Wyoming art teacher Paige Gustafson found her happy place at the 2019 NEA Representative Assembly (RA) in the delegate experience area, where paintbrush in hand and dozens of cups of paints around her, she put the final daubs on a fabric panel saying “Fund Public Education.”
“I love it. I feel like, especially as an elementary art teacher, we’re often forgotten, and art is so incredibly important,” said Gustafson, who plans to eventually sew her panel to the back of her RA delegate vest. “Creating images that go along with a movement, whether it’s racial or social justice [or the national #RedforEd movement], brings people together, and creates ownership in the movement.”
Hundreds of RA delegates visited the area on Thursday, where artists from the Milwaukee-based Art Build Workers are helping them create and contribute to graphic depictions of collective action. While massive parachutes are turned into protest banners that say, “Ready to Strike” and “Red for Ed,” small muslin patches screen-printed with slogans like, “Teachers—We Work for The People” and “Public Schools—The Heart of Our Community,” are painted by delegates who can take them back to their classrooms and communities.
The “art build” at the RA—which is available to delegates through Saturday—is the latest in a line of art builds across the country, organized jointly by Art Build Workers and local unions, such as the United Teachers of Los Angeles, California’s Oakland Education Association, and the Prince George’s County Education Association in Maryland. The way it works is that the professional artists associated with Art Build Workers first talk to union leaders and community members about the needs of their community, brainstorming slogans and images, and then they work with local educators, parents, students and others to create the art that amplifies their message and goals.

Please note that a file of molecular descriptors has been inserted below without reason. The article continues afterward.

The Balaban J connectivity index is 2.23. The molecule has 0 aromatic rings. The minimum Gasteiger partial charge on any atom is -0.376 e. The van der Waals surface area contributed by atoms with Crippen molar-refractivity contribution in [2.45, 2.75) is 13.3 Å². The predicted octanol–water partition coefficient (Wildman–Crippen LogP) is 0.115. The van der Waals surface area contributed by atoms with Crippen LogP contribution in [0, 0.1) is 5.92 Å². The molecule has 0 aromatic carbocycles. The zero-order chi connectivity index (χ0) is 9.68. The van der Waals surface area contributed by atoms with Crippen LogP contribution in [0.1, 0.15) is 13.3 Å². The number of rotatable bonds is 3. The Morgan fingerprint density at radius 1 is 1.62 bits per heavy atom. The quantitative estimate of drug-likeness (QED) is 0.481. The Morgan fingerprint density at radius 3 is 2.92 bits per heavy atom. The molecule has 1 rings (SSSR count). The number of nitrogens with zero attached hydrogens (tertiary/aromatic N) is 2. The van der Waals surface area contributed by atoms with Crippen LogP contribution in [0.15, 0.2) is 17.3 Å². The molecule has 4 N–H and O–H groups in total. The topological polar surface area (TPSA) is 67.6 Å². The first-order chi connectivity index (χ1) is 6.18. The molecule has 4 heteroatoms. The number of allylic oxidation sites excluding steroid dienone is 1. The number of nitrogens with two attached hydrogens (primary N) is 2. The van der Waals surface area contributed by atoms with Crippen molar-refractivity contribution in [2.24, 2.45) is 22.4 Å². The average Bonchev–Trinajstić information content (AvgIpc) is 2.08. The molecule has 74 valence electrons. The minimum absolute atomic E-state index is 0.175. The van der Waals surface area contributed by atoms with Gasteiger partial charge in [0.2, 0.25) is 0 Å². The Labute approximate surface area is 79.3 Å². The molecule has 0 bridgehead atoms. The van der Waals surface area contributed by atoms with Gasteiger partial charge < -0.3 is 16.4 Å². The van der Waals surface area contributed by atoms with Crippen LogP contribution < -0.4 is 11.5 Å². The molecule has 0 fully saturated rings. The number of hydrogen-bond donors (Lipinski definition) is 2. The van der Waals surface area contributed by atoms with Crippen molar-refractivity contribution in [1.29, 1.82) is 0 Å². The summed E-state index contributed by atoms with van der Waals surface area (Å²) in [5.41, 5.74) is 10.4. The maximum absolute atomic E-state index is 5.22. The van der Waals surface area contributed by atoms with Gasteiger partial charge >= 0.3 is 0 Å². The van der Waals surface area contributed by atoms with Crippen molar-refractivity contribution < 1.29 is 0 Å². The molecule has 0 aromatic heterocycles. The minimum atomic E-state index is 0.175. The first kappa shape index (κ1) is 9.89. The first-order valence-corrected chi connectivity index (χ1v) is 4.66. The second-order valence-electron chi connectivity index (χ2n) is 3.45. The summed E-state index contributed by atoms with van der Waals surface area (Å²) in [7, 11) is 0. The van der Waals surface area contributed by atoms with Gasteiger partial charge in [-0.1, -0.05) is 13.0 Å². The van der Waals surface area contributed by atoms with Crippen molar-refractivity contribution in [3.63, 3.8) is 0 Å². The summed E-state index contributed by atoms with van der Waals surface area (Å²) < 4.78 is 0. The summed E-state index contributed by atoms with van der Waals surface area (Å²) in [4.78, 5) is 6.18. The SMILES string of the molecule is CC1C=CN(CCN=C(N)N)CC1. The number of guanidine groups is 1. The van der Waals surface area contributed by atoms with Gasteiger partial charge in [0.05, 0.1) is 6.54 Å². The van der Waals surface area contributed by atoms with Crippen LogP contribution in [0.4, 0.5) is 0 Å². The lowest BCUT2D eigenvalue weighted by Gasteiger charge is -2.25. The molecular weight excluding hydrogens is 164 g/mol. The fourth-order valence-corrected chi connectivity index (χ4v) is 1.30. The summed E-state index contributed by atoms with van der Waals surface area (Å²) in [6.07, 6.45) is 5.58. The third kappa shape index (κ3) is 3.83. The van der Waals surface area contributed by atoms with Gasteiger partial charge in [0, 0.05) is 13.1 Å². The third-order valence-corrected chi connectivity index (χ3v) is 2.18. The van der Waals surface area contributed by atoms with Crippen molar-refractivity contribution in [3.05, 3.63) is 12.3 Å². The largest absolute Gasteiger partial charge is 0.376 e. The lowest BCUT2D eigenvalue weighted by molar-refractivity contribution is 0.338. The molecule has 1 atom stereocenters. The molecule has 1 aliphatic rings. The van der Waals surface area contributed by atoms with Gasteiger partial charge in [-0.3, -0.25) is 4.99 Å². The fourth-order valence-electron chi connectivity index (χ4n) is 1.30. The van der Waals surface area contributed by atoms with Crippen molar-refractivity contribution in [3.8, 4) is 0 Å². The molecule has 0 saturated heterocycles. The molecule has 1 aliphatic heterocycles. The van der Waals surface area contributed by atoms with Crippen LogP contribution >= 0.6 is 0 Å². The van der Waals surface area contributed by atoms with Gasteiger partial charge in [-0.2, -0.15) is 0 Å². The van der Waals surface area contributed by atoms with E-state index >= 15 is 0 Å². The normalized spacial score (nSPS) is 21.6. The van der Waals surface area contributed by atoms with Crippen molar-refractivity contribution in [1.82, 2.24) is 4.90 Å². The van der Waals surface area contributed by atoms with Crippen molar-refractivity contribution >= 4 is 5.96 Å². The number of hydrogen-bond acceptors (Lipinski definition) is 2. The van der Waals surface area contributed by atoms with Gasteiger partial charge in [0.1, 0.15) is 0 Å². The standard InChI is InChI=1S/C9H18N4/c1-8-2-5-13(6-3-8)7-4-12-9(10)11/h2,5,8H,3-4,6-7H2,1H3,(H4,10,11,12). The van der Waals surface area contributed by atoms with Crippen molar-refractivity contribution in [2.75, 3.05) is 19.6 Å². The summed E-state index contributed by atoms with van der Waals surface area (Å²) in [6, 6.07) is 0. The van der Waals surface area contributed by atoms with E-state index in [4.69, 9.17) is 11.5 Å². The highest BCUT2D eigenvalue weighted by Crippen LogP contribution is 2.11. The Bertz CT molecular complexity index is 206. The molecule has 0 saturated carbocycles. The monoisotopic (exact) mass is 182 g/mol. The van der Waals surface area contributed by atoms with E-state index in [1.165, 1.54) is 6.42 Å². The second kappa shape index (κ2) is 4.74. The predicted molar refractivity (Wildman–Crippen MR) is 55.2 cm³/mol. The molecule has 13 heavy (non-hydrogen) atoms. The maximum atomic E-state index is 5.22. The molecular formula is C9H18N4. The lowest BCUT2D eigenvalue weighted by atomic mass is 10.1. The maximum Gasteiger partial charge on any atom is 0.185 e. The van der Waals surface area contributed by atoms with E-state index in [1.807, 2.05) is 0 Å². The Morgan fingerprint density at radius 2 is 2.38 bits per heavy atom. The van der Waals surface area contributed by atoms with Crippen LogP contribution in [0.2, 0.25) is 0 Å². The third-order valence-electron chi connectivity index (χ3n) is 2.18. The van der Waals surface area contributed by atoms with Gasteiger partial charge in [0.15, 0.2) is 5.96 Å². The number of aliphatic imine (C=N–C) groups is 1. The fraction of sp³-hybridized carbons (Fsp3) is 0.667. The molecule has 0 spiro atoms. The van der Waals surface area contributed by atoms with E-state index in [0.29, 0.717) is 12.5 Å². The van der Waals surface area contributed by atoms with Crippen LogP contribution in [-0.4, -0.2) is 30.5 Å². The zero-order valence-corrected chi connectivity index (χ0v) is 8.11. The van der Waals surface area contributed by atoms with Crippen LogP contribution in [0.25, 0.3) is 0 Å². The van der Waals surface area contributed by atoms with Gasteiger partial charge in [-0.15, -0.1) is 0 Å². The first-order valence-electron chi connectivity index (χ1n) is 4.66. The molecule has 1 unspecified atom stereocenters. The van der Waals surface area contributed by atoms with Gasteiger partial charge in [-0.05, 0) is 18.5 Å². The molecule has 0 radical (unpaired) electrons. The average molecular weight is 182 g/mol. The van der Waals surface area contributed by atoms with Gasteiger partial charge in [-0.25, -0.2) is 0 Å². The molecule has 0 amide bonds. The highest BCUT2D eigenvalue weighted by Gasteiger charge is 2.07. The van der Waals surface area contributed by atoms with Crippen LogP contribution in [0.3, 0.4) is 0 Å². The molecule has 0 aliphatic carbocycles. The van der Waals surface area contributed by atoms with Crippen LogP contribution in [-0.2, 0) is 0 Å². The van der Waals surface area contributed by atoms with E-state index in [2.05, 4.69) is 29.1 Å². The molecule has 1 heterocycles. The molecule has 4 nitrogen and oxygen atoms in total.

“I want them to feel connected to something larger,” said Paul Kjelland, a Milwaukee artist and Art Build Workers member who manned the screen printers on Thursday, churning out hundreds of fabric panels that delegates could finish with their own brushed paints. “Especially when we’re working with unions prepping for strikes, we want to bring people together. We want to create a safe space where educators and community members can bridge gaps in their community, spend time together, and make something together that’s meaningful.”
Often, what’s most important is not the art itself, but the process of making it, said Milwaukee art teacher Jeannette Arellano, who provided the template for the “ready to strike” parachute, based on an image of her sister, a Houston community organizer. “Gaining community, building relationships—that’s the powerful part.”
The first art builds were done in Milwaukee, in partnership with Voces de la Frontera, a local advocacy group. Milwaukee Teachers’ Education Association (MTEA) members assisted with the process, and were inspired to do the same for state budget hearings, said Joe Brusky, a MTEA member who travels now with the Art Build Workers to document their work in photographs. In 2017, at the Wisconsin State Capitol, they built 600 picket signs and two parachute banners to carry through the streets.
Last year, art builds supported the strikes in Oakland, California, and in Los Angeles, where hundreds of community members, over three days, created eight 24-foot parachute banners, 1,600 silk-screened picket signs, 1,000 posters, and 30 banners that decried school privatization and corporate greed, and championed smaller class sizes.
At the RA on Thursday, Ohio kindergarten teacher Ashley Whyte selected a “Fund Our Schools” panel to paint. “I am crafty, but I am not an artist,” she said. “But I was attracted to this because it gives me some time to sit and relax and create art for my classroom.”